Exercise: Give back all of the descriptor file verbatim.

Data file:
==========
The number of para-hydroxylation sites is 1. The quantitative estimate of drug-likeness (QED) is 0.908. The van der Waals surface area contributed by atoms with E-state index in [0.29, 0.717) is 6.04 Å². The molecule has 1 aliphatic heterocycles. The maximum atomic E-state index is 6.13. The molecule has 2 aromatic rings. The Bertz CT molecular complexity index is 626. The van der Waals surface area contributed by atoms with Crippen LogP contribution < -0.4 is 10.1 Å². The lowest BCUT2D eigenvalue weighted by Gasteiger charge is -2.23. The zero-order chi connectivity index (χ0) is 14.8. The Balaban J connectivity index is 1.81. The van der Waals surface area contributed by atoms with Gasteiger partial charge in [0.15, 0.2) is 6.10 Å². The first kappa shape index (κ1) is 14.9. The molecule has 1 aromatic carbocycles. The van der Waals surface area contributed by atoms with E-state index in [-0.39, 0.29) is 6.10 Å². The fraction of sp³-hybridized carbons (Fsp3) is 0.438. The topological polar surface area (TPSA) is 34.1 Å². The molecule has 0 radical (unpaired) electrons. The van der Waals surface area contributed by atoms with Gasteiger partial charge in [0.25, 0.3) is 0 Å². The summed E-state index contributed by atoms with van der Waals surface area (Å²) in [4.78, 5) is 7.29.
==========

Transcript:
The number of para-hydroxylation sites is 1. The quantitative estimate of drug-likeness (QED) is 0.908. The van der Waals surface area contributed by atoms with E-state index in [0.29, 0.717) is 6.04 Å². The molecule has 1 aliphatic heterocycles. The maximum atomic E-state index is 6.13. The molecule has 2 aromatic rings. The Bertz CT molecular complexity index is 626. The van der Waals surface area contributed by atoms with Crippen LogP contribution < -0.4 is 10.1 Å². The lowest BCUT2D eigenvalue weighted by Gasteiger charge is -2.23. The zero-order chi connectivity index (χ0) is 14.8. The Balaban J connectivity index is 1.81. The van der Waals surface area contributed by atoms with Gasteiger partial charge in [0.15, 0.2) is 6.10 Å². The first kappa shape index (κ1) is 14.9. The molecule has 1 aromatic carbocycles. The van der Waals surface area contributed by atoms with E-state index in [-0.39, 0.29) is 6.10 Å². The fraction of sp³-hybridized carbons (Fsp3) is 0.438. The topological polar surface area (TPSA) is 34.1 Å². The molecule has 0 radical (unpaired) electrons. The van der Waals surface area contributed by atoms with Gasteiger partial charge in [0.25, 0.3) is 0 Å². The summed E-state index contributed by atoms with van der Waals surface area (Å²) in [4.78, 5) is 7.29.